Why Divine Office Apps Can’t Be Beat — Sometimes
I prefer the books to pray the Liturgy of the Hours, but here’s some reasons the apps can be more beneficial.
A wise and gracious priest used to remind our congregation, at least once a month: “The family that prays together, says together. And the 15 seconds before mealtime does not count!”
I said that in the companion post to this one because it’s still true. In April 2019 I wrote Why I Still Prefer the Divine Office Book, Over the Apps — and no, I didn’t trash the apps. Even though my personal preference is for the books, the apps offer serious advantages.
The apps are virtually weightless and take up zero space.
As I said in my previous post, as a member of the Dominican tertiary (third order), I elect to pray the Divine Office every day. But “every day” is not conducive to the book form. I admit that sometimes, rather than bring my bulky and heavy book on a camping trip, or my beautiful leatherbound set on a multiday trek around Rome or other special pilgrimage locations, I’d rather have a form of the Office that isn’t going to take up much space and that I don’t have to worry about getting soaked or ripped. The apps, on the other hand, are already in my phone that I already have with me. (Although, I don’t want my phone to get wet, either!)
My smartphone is a multi-tool. A book is not.
That was the title of a point I made in the other post. Here, it may be applied. Imagine not being sure which page to start on, or what liturgical day it is. Imagine that you want to know other writings from that slick Office of Readings selection, or want to share a special quote or stanza to your favorite social media. You can’t do any of these with a book. If you can stay distraction free, the phone can be an incredible way to link resources and pull together a more immersive study alongside your prayer time.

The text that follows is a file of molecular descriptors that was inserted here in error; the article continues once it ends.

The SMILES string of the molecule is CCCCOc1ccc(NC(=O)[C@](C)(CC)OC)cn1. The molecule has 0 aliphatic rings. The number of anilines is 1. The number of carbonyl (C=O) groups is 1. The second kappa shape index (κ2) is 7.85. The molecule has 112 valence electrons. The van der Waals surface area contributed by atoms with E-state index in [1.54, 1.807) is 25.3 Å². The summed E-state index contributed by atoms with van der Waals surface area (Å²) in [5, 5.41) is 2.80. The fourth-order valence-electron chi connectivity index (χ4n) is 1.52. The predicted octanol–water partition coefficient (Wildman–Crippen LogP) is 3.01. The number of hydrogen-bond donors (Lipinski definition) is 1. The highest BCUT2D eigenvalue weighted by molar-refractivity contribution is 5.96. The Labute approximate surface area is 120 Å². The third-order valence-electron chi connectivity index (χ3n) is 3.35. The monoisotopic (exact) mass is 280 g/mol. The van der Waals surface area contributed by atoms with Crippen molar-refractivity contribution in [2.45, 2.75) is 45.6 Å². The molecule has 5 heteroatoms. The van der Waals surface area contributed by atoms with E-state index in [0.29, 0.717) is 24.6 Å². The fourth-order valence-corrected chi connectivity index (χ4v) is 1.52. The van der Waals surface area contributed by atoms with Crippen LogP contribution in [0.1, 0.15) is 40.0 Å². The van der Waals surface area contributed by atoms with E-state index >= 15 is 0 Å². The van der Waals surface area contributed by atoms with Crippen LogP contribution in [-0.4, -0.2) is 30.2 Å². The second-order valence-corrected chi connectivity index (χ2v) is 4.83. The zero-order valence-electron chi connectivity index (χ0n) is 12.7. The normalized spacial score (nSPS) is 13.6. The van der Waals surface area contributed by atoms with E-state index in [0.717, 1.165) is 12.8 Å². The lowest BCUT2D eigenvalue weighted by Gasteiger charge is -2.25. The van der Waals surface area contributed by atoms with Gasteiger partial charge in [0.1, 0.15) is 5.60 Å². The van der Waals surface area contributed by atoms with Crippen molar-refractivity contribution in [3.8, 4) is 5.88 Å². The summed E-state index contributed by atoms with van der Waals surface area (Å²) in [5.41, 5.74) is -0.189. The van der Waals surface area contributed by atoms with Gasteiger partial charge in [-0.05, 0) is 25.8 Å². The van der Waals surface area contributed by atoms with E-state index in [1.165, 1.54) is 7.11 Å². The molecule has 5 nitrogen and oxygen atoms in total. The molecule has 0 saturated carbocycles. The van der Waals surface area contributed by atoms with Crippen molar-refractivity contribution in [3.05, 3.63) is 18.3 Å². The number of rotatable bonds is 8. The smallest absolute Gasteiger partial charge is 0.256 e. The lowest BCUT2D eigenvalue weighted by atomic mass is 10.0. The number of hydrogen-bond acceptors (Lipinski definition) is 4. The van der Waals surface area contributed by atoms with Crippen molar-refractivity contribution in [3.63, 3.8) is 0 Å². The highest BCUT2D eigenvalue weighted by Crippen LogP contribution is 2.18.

Everything is right there.
If you’ve ever browsed or used the Divine Office books, you know it can be a bit of an undertaking to get every ribbon set, only for them to change the next day. In some circles of priest and seminarians, there is a thing known as “ribbon insurance.” The story goes that went a priest dies, the first thing the bishop asks for is his breviary, to check to be sure the ribbons are kept up to date. Thus, the priest’s sanctity and devotions are insured.
However hilarious that is, it can be a job to move those ribbons around and if it’s too much, the smartphone apps are a sensational solution: tap once and everything is right there in front of you to read, reflect and respond to. It’s almost error-proof.
I always have it with me.
Somewhat similar to the first point I make, since I take my phone with me nearly everywhere, there my prayers are, too. At lunch, on the bus or train, waiting to pick up my kids from school—whatever—the prayers are available in a couple swipes and taps. And guess what? Your phone can remind you that it’s time to pray with a subtle alarm!
I hope not to sound reproving when I acknowledge that the ability to get into a strict prayer regimen is tough on nearly all of us. So the most I hope to do is to convince readers to consider praying the Liturgy of the Hours, and more often. You might be trying to limit your screen time and the apps might seem like a distraction to that. If you’re in this situation, consider a screen-time monitoring app; this will tell you how much time you’re using and with what apps. Checking this every day will show you if you’re growing in the habit of using your phone for more positive activity than searching for old Catholic books on eBay like me.
And if you’re worried about the pace and the time required to pray the Hours, don’t be alarmed: there’s an easy way to get into the hours without diving right into the deep end. Take it one prayer/time a day, and do that for about a month—nothing more. Then, work in another. I was advised to just start with the Office of Readings, and it was a fantastic suggestion.
If you’re interested in praying the Divine Office in print, the set I recommend is the four-book Liturgy of the Hours set from Catholic Book Publishing Corporation. But if you’re looking for the right app to help you pray the Hours more, try these:
- iBreviary – Free, and on every device and OS including Kindle.
- Divine Office – On all devices, paid, but seriously well-organized. Also has the ribbon settings if you need them, too.
- Laudate – Free, comprehensive app with tons of prayers, readings and features.
- Universalis – The heavy lifter of the group (paid), this one has it all and is pretty cool to bust out in Mass if you travel because it can show interlinear languages. That means when you travel to Rome, you don’t have to say “and with your spirit” while everyone else is saying “e con il tuo spirito.”
There’s tons of others. Check out Catholic Apptitude (cute, huh?) for plenty of information.
I hope you will join me in prayer.